291 S.W.3d 873 (Tenn. 2009), E2006-02225-SC-R11-CV, Waters v. Farr
|Citation:||291 S.W.3d 873|
|Opinion Judge:||GARY R. WADE, J.|
|Party Name:||Steven WATERS et al. v. Reagan FARR, Commissioner of Revenue for the State of Tennessee.|
|Attorney:||Robert E. Cooper, Jr., Attorney General and Reporter; Michael E. Moore, Solicitor General; and Brad H. Buchanan, Assistant Attorney General, for the appellant, Reagan Farr, Commissioner of Revenue for the State of Tennessee. A. Philip Lomonaco, Knoxville, Tennessee, for the appellee, Steven Waters.|
|Judge Panel:||GARY R. WADE, J., delivered the opinion of the court, in which JANICE M. HOLDER, C.J., and WILLIAM M. BARKER, J., joined. WILLIAM C. KOCH, JR., J. filed a separate opinion concurring in part and dissenting in part, in which CORNELIA A. CLARK, J., joined. WILLIAM C. KOCH, JR., J. filed a separate ...|
|Case Date:||July 24, 2009|
|Court:||Supreme Court of Tennessee|
Session May 7, 2008.
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Appeal by Permission from the Court of Appeals, Eastern Section Chancery Court for Loudon County, No. 10710; Frank V. Williams, III, Chancellor.
Effective January 1, 2005, the Tennessee General Assembly enacted a tax on the possession of unauthorized substances for the purpose of generating revenues to assist state and local law enforcement agencies in their efforts to combat drug crimes. Subsequently, Steven Waters was assessed with taxes, penalty, and interest in the total amount of $55,316.84 by the Tennessee Department of Revenue after purchasing nearly a kilogram of cocaine from a confidential informant. In a declaratory judgment suit in the Chancery Court of Loudon County, Waters challenged the constitutionality of the statute on grounds of self-incrimination, double jeopardy and due process. The chancellor declared the statute unconstitutional and set aside the assessment. On direct appeal, the Court of Appeals affirmed, holding that the enactment exceeded the General Assembly's taxing power under article II, section 28 of the Tennessee Constitution. Initially, we hold that the statute imposing the tax on unauthorized substances does not violate the constitutional protections against self-incrimination and double jeopardy or abridge the guarantee of procedural due process. Because, however, the tax cannot
be classified as either a tax on merchants, a tax on peddlers or a tax on privileges, as authorized by our state constitution, the judgment of the Court of Appeals is affirmed.
On April 25, 2005, Steven Waters (" Waters" ), a fifty-one-year-old resident of Loudon County, was arrested after purchasing nearly a kilogram of cocaine from a confidential informant as part of a " reverse sting" conducted by officers in the Narcotics Unit of the Knox County Sheriff's Office. Based upon Waters' possession of the cocaine, the Tennessee Department of Revenue (" Department of Revenue" ) subsequently issued an assessment under the newly enacted tax on unauthorized substances.2 Waters then challenged the constitutionality of the tax by filing a declaratory judgment action against the Commissioner of Revenue of Tennessee (" Commissioner" ).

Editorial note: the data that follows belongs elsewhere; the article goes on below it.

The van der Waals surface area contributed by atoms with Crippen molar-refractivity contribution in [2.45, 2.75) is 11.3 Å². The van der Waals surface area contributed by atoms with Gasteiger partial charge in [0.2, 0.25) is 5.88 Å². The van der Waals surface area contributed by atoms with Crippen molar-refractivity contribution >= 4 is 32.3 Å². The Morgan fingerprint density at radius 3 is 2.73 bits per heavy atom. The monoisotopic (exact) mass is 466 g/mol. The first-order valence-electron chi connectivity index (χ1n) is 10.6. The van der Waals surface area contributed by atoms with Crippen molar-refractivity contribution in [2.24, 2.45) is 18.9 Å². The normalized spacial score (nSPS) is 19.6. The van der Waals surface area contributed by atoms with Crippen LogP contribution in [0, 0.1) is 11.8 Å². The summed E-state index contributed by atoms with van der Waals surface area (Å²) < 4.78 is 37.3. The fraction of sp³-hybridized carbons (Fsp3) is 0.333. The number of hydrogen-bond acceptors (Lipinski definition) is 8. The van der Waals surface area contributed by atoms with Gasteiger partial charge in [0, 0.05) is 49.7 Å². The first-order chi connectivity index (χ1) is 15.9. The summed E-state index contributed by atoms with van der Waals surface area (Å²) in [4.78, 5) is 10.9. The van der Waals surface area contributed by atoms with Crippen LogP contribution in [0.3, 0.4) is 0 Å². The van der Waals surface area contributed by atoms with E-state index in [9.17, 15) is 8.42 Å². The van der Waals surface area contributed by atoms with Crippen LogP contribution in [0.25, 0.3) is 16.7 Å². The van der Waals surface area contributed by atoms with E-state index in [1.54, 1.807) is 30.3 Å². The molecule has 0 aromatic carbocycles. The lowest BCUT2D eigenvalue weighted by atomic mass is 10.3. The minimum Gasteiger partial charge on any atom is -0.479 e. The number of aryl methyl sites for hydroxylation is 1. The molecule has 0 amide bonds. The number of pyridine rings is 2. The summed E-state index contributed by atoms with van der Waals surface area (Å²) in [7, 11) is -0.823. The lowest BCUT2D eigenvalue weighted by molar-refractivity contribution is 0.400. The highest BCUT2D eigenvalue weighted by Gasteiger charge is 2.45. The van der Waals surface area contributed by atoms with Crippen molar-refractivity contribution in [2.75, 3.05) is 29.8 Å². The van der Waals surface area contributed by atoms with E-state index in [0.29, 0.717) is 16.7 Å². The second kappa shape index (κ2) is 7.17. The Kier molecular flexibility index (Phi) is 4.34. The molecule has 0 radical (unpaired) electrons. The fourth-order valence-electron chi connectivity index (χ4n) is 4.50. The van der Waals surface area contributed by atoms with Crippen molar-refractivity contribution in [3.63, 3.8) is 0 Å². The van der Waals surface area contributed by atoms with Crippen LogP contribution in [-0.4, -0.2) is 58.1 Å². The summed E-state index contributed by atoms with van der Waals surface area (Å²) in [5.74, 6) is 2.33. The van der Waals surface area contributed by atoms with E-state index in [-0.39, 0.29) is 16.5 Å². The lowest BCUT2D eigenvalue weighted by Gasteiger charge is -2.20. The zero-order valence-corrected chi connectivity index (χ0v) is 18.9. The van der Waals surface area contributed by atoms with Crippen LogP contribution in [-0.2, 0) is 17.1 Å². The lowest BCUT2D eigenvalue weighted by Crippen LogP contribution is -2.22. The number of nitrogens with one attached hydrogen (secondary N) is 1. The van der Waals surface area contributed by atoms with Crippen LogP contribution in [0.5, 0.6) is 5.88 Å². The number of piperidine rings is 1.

By the time of his arrest, Waters, a carpenter specializing in trim and interior work in new homes, had worked in and around Loudon County for twenty of his thirty-five years in the trade. The evidence in the record indicates that at some point during this period of time, Waters began to use cocaine on a " [w]eekend basis." He claimed that the substance " [k]ind of made [him] feel better," and gave him " a little burst" to make him " feel better about work." While explaining that he regularly purchased his cocaine in an area " down off of Western Avenue" in Knox County, he insisted that he had never sold the drug to anyone. He believed that until his arrest, his wife, Naomi Waters, had been unaware of his use of the illegal substance.
On the morning of April 25, 2005, Waters received a telephone call from an individual he had known for about a year and a half, and with whom he had used cocaine in the past. The individual informed Waters that she had nine kilograms of " nearly pure" cocaine from Miami and that she was " trying to move it and get out of town fast." She offered to sell the cocaine at a price of $17,000 per kilogram and arranged to meet Waters in the parking lot of a bakery in Knoxville. After trying a small amount of the cocaine as a sample, Waters acknowledged the high quality of the drug but declined to purchase. Later that evening, the woman telephoned again and offered the cocaine at a reduced price of $12,000 per kilogram. Waters, believing that the street value was far greater than the price, consented to the terms. At the hearing, he explained that he had planned to use the cocaine " a little at a time" and claimed that he had no intention to either sell the substance or give it to anybody else.